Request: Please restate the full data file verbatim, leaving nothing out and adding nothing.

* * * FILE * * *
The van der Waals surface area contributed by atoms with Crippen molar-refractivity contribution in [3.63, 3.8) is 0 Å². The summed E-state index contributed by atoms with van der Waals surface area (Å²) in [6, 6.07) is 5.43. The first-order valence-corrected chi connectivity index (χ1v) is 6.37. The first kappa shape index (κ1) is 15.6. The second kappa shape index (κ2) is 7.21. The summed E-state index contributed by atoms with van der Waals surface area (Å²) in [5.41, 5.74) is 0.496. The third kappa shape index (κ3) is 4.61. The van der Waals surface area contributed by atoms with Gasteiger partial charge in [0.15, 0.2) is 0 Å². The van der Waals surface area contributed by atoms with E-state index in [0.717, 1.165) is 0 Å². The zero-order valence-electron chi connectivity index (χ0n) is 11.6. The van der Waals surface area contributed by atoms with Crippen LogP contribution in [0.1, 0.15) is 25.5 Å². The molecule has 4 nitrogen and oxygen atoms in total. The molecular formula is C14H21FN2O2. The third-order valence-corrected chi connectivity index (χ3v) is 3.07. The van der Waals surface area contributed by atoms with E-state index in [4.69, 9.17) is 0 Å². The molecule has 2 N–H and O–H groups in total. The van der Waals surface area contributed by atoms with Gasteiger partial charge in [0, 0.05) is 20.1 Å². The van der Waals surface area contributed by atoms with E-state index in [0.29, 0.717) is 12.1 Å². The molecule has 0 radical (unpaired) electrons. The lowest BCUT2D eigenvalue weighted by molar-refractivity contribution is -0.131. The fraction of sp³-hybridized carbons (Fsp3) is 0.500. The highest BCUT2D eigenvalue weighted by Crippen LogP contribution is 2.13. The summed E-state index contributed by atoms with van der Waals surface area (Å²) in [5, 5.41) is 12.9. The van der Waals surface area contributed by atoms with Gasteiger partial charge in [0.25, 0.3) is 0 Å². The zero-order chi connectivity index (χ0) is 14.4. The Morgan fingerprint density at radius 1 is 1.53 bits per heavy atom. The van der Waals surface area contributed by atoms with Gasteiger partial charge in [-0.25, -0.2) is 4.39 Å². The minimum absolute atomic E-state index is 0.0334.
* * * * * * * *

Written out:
The van der Waals surface area contributed by atoms with Crippen molar-refractivity contribution in [3.63, 3.8) is 0 Å². The summed E-state index contributed by atoms with van der Waals surface area (Å²) in [6, 6.07) is 5.43. The first-order valence-corrected chi connectivity index (χ1v) is 6.37. The first kappa shape index (κ1) is 15.6. The second kappa shape index (κ2) is 7.21. The summed E-state index contributed by atoms with van der Waals surface area (Å²) in [5.41, 5.74) is 0.496. The third kappa shape index (κ3) is 4.61. The van der Waals surface area contributed by atoms with Gasteiger partial charge in [0.15, 0.2) is 0 Å². The van der Waals surface area contributed by atoms with E-state index in [0.717, 1.165) is 0 Å². The zero-order valence-electron chi connectivity index (χ0n) is 11.6. The van der Waals surface area contributed by atoms with Crippen LogP contribution in [0.1, 0.15) is 25.5 Å². The molecule has 4 nitrogen and oxygen atoms in total. The molecular formula is C14H21FN2O2. The third-order valence-corrected chi connectivity index (χ3v) is 3.07. The van der Waals surface area contributed by atoms with E-state index in [4.69, 9.17) is 0 Å². The molecule has 2 N–H and O–H groups in total. The van der Waals surface area contributed by atoms with Gasteiger partial charge in [0, 0.05) is 20.1 Å². The van der Waals surface area contributed by atoms with E-state index in [0.29, 0.717) is 12.1 Å². The molecule has 0 radical (unpaired) electrons. The lowest BCUT2D eigenvalue weighted by molar-refractivity contribution is -0.131. The fraction of sp³-hybridized carbons (Fsp3) is 0.500. The highest BCUT2D eigenvalue weighted by Crippen LogP contribution is 2.13. The summed E-state index contributed by atoms with van der Waals surface area (Å²) in [5, 5.41) is 12.9. The van der Waals surface area contributed by atoms with Gasteiger partial charge in [0.25, 0.3) is 0 Å². The zero-order chi connectivity index (χ0) is 14.4. The Morgan fingerprint density at radius 1 is 1.53 bits per heavy atom. The van der Waals surface area contributed by atoms with Gasteiger partial charge in [-0.25, -0.2) is 4.39 Å². The minimum absolute atomic E-state index is 0.0334.